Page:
The bacterial community composition down the borehole was studied by denaturing gradient gel electrophoresis (DGGE). A 193-bp fragment covering the V3 variable region of 16S rRNA gene was PCR amplified with the P2 and P3 primers described by Muyzer et al. (1993). The amplicons were separated on 8% acrylamide and 20–65% denaturing gradient at 60 V and 60 °C for 18 h, and visualized with SYBR Green I staining. The banding profiles were analysed using the bionumerics software version 4.6 (Applied Maths). The similarities between banding profiles were calculated using Dice's coefficient of similarity and a dendrogram was constructed using the unweighted pair-group method with an arithmetic averageclustering algorithm with 0.5% optimization. The significance of the clusters was determined by means of the cluster cut-off method. The most prominent bands were excised from the DGGE gel, reamplified using the P2 and P3 primers, and then purified using the Qiaquick PCR Purification kit (Qiagen, Germany). Sequencing was performed from both ends of the amplicon using a BigDye® Terminator v3.1 Cycle Sequencing kit (Applied Biosystems, California) in an ABI Prism 310 Genetic Analyzer (Applied Biosystems). The sequences were corrected manually using chromas software (version 2.13, Technelysium).

Bacterial 16S rRNA gene clone libraries were prepared from three depths: 1–100, 900–1000 and 1400–1500 m. Amplification of the 16S rRNA gene was performed with primers U968f-GC-f and U1401-r, which amplify a 473-bp-long fragment containing the V6, V7 and V8 variable sites of the 16s rRNA gene (Nübel et al., 1996). The PCR products were purified using the Qiaquick PCR Purification kit (Qiagen) and cloned to chemically competent DH5αEscherichia coli cells using the TOPO TA cloning kit (Invitrogen, Carlsbad, CA) according to the manufacturer's protocol. Ninety-six clones were randomly selected for sequencing with the kit-supplied M13f primer (Invitrogen). The clones were sequenced using the Sanger sequencing method. The sequences were manually proofread using the chromas sequence analysis program (version 2.13, Technelysium).

Sulphate-reducing bacterial (SRB) diversity was investigated by PCR-DGGE analysis of the sulphite reductase gene (dsrB) fragment. A 470-bp fragment of the dsrB gene was PCR amplified using the primers dsr4R and 2060F+GC, as described by Foti et al. (2007). Amplification was carried out in mixtures containing 1 × Dynazyme II buffer (10 mM Tris-HCl, pH 8.8, 1.5 mM MgCl2, 50 mM KCl and 1% Triton-X-100), 0.2 mM of each dNTP, 50 pmol of each primer and 1 U Dynazyme II DNA polymerase (Finnzymes, Espoo, Finland) with a 5-min initial denaturation at 94 °C, followed by 35 cycles of 1 min at 94 °C, 1 min at 55 °C and 1 min at 72 °C and a final elongation at 72 °C for 20 min. The PCR products were resolved by DGGE on 8% acrylamide and 40–70% denaturing gradient at 85 V and 60 °C for 20 h. The bands were visualized with SYBR Green I staining. Cluster analysis of the banding profiles, band sequencing and sequence analysis were performed as described above.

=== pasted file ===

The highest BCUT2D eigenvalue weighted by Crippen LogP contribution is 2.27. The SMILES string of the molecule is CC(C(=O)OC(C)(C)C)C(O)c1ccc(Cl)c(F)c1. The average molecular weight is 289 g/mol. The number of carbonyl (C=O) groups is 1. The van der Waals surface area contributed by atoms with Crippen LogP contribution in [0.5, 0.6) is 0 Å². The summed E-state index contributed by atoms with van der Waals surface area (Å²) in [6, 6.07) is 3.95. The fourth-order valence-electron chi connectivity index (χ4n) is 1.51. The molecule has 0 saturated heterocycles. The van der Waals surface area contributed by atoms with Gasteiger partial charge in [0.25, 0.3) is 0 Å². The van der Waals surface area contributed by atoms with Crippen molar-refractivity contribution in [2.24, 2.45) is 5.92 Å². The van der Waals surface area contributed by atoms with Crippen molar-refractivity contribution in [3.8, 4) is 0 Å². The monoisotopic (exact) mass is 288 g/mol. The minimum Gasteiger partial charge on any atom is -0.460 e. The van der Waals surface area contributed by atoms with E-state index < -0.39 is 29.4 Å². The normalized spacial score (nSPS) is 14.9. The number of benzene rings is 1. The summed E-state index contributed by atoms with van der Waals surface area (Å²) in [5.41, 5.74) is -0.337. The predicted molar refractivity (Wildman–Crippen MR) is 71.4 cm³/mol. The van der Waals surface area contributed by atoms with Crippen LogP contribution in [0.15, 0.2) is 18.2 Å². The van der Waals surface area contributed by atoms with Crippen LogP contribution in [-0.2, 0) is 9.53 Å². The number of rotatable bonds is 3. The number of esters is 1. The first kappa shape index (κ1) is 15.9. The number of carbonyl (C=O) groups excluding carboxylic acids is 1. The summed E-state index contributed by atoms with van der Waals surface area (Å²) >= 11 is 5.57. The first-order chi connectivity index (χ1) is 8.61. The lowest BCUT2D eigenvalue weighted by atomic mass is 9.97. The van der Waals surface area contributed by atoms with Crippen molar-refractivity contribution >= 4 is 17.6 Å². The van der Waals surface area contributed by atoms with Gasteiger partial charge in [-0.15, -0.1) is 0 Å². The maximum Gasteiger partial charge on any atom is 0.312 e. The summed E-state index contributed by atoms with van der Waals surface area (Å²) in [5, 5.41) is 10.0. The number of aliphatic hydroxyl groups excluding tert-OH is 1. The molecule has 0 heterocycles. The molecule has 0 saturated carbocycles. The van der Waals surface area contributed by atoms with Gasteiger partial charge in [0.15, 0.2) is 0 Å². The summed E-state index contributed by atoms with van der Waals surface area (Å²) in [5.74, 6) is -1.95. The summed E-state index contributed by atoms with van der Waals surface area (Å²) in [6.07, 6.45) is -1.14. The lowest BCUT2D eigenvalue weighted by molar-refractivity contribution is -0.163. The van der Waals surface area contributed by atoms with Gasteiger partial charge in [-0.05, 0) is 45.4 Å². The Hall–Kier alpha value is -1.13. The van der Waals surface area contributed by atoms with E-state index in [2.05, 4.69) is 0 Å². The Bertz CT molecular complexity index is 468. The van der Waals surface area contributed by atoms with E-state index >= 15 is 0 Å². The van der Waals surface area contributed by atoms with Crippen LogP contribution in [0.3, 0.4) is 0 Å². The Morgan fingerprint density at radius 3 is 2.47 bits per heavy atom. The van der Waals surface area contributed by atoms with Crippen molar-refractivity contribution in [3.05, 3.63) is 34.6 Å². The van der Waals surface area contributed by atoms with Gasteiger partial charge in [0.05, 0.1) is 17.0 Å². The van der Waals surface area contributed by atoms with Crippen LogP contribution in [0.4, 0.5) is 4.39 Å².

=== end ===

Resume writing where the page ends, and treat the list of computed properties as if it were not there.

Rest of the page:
Phylogenetic analysis of the 16S rRNA gene and dsrB gene fragments excised from DGGE gels was performed using the basic local alignment search tool (blast) algorithm and Nucleotide Collection database available at the National Center for Biotechnology Information using default settings (Altschul et al., 1997).

The 16S rRNA gene sequences obtained from the bacterial 16S gene clone libraries were analysed with arb software package version 03_08_22 (Ludwig et al., 2004) using the SILVA 96 release of the SSU Ref database. The sequences obtained from the 16S rRNA gene clone libraries were automatically aligned using the fast aligner tool of arb, and the alignments were then checked and corrected manually. The aligned 16S rRNA gene fragments were first added to the SSU Ref guide tree using parsimony. Based on the similarities observed in the resulting tree, more group-specific trees were then calculated using full-length sequences that showed the highest similarity to the studied 16S gene fragments in the SILVA database. All group-specific trees were calculated using three different methods: maximum-likelihood analysis, maximum-parsimony analysis and neighbour-joining analysis. The maximum-likelihood analysis was performed using the fastdnaml algorithm and a 50% frequency filter, the maximum-parsimony analysis using the phylip dnapars algorithm and a 50% frequency filter, and the neighbour-joining trees using Jukes–Cantor correction and a 50% frequency filter. Gene sequences obtained from the clone libraries were added to the trees by parsimony using a 50% frequency filter. The significance of the results was estimated manually by comparing the tree topologies obtained by the three methods.


Hydrogeology and hydrochemistry of the deep borehole

The first in situ EC-logging in February 2005 (7 days after the end of drilling and flushing with fresh water) shows that the conductivity had already increased to 2–4 mS cm−1, which implies up to a 20-fold increase in the TDS values. The spikes of the conductivity log of February 2005 show that inflow of more saline fluids was taking place from numerous fractures along the borehole (Fig. 1). Furthermore, logging carried out twice in 2006 shows that the situation had changed in the sense that saline formation fluid discharge into the hole was dominated only by a few fracture zones (Fig. 1). The most important fracture systems are located at depths of about 967, 1400, 1460, 1600, 1720 and 2250 m and 2300 m. In the upper part of the hole, fluids from a fracture zone at about 967 m with moderate hydraulic permeability seem to dominate the EC profile. Thus, within a year after drilling, the contribution of the fresh flushing water had disappeared and EC had reached 15–19 mS cm−1 (corresponding to moderate salinity with TDS 9–11 g L−1) at 200–1500 m depth. Microbiological sampling was performed down to a depth of 1500 m, where the ambient temperature is about 20 °C.